You won’t believe the diverse nutrition available through fennel and its different components. From the bulb to the seeds and its filigree spindles at the top of the plant. There are countless benefits to this plant and we discuss all the nutrition and history together with some incredible ways to cook with this great plant.
We talk all things fennel and take you on an explorative journey to help you learn more about these supposed weeds through the podcast.
Did you know that in the ancient Greek language fennel is called “marathón.” The fennel field, in Marathon, was the location wherein 409 BC the Greeks defeated the Persians.
Fennel has a rich history in mythology and early civilisation. Stories abound throughout history of it’s medicinal and healing powers. It is also held in high regard to warding off evil spirits. We also venture deep into fennel’s nutritional profile for both seeds and the bulb and discuss the many ways this plant helps to boost different areas of the body.
In this episode, you’ll learn more about fennel and become an overnight expert, with the ability to grow your own and incorporate this wonderful plant, together with it’s seeds your daily life. Allowing you to reap the benefits of these historic plants.
- The physicians Hippocrates and Dioscorides highly recommended Fennel to combat bladder and kidney ailments, for nausea and heartburn, and many more ailments.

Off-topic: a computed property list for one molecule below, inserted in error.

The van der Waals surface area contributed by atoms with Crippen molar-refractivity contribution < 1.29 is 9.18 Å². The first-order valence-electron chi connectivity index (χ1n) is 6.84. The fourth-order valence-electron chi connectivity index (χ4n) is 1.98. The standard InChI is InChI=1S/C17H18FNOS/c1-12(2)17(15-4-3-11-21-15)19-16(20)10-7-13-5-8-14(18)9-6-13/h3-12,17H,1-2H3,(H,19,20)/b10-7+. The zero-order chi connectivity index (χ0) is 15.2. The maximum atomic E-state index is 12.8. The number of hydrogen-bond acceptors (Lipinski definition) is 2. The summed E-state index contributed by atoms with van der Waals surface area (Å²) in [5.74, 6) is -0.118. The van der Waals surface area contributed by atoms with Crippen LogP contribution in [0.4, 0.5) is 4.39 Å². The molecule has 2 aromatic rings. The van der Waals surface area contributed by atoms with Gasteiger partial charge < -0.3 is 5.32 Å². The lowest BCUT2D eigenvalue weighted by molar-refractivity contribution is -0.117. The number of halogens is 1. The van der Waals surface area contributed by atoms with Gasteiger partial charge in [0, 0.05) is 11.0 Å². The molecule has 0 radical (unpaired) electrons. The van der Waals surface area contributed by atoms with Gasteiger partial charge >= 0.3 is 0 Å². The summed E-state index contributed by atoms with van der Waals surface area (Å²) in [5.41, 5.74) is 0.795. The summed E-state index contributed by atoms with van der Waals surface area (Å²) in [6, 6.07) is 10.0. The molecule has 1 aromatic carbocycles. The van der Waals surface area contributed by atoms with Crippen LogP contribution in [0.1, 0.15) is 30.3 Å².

- According to some traditions, Roman gladiators mixed fennel with their food in order to be successful in the arena.
Nutrition & Medicinal
- Rich in Manganese, which appears in both the bulb and the seed. Most notably the seed. Manganese is a trace mineral, which your body needs in small amounts. It’s required for the normal functioning of your brain, nervous system and many of your body’s enzyme systems.
- The selenium found in fennel appears to stimulate the production of killer T-cells. This suggests that it can improve the immune response to infection.
- Braised fennel is a great way to blend flavours. Brown and then gently simmer wedges of fennel in an aromatic wine or verjuice to release it’s properties.
- Used in a traditional Middle Eastern dish of shakshuka the feel adds depth of flavour.
- Fennel is suitable for all climates, can grow in the garden or a pot (choose a pot wisely, bulbs can take some space). Planting from seed is generally the best option.
A few of the recipes we spoke about in the podcast.
Full Transcript of Podcast about Fennel